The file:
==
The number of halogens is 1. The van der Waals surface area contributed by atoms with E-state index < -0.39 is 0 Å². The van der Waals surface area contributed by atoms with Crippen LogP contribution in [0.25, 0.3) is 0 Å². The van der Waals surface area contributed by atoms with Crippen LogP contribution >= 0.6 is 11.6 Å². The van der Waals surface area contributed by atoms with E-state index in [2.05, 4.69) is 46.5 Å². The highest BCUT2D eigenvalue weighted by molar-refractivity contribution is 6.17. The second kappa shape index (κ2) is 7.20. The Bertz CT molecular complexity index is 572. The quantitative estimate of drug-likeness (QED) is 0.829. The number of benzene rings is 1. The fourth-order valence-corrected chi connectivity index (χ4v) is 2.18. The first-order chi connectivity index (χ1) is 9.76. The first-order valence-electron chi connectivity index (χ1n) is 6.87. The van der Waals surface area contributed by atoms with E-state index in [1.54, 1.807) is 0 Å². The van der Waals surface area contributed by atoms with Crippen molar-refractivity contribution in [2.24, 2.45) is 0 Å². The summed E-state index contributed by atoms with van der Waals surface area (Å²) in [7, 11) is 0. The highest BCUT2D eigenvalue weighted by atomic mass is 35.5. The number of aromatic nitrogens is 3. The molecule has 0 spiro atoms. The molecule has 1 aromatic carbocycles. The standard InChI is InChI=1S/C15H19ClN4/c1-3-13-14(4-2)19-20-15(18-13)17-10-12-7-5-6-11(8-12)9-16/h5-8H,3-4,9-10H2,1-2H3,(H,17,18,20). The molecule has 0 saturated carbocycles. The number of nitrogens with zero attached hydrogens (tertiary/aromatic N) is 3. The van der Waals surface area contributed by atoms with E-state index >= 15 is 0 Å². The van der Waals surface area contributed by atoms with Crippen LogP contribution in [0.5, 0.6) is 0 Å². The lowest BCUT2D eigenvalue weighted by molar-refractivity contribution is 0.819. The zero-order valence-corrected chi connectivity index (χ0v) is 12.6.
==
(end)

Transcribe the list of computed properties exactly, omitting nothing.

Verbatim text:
The number of halogens is 1. The van der Waals surface area contributed by atoms with E-state index < -0.39 is 0 Å². The van der Waals surface area contributed by atoms with Crippen LogP contribution in [0.25, 0.3) is 0 Å². The van der Waals surface area contributed by atoms with Crippen LogP contribution >= 0.6 is 11.6 Å². The van der Waals surface area contributed by atoms with E-state index in [2.05, 4.69) is 46.5 Å². The highest BCUT2D eigenvalue weighted by molar-refractivity contribution is 6.17. The second kappa shape index (κ2) is 7.20. The Bertz CT molecular complexity index is 572. The quantitative estimate of drug-likeness (QED) is 0.829. The number of benzene rings is 1. The fourth-order valence-corrected chi connectivity index (χ4v) is 2.18. The first-order chi connectivity index (χ1) is 9.76. The first-order valence-electron chi connectivity index (χ1n) is 6.87. The van der Waals surface area contributed by atoms with E-state index in [1.54, 1.807) is 0 Å². The van der Waals surface area contributed by atoms with Crippen molar-refractivity contribution in [2.24, 2.45) is 0 Å². The summed E-state index contributed by atoms with van der Waals surface area (Å²) in [7, 11) is 0. The highest BCUT2D eigenvalue weighted by atomic mass is 35.5. The number of aromatic nitrogens is 3. The molecule has 0 spiro atoms. The molecule has 1 aromatic carbocycles. The standard InChI is InChI=1S/C15H19ClN4/c1-3-13-14(4-2)19-20-15(18-13)17-10-12-7-5-6-11(8-12)9-16/h5-8H,3-4,9-10H2,1-2H3,(H,17,18,20). The molecule has 0 saturated carbocycles. The number of nitrogens with zero attached hydrogens (tertiary/aromatic N) is 3. The van der Waals surface area contributed by atoms with E-state index >= 15 is 0 Å². The van der Waals surface area contributed by atoms with Crippen LogP contribution in [0.5, 0.6) is 0 Å². The lowest BCUT2D eigenvalue weighted by molar-refractivity contribution is 0.819. The zero-order valence-corrected chi connectivity index (χ0v) is 12.6.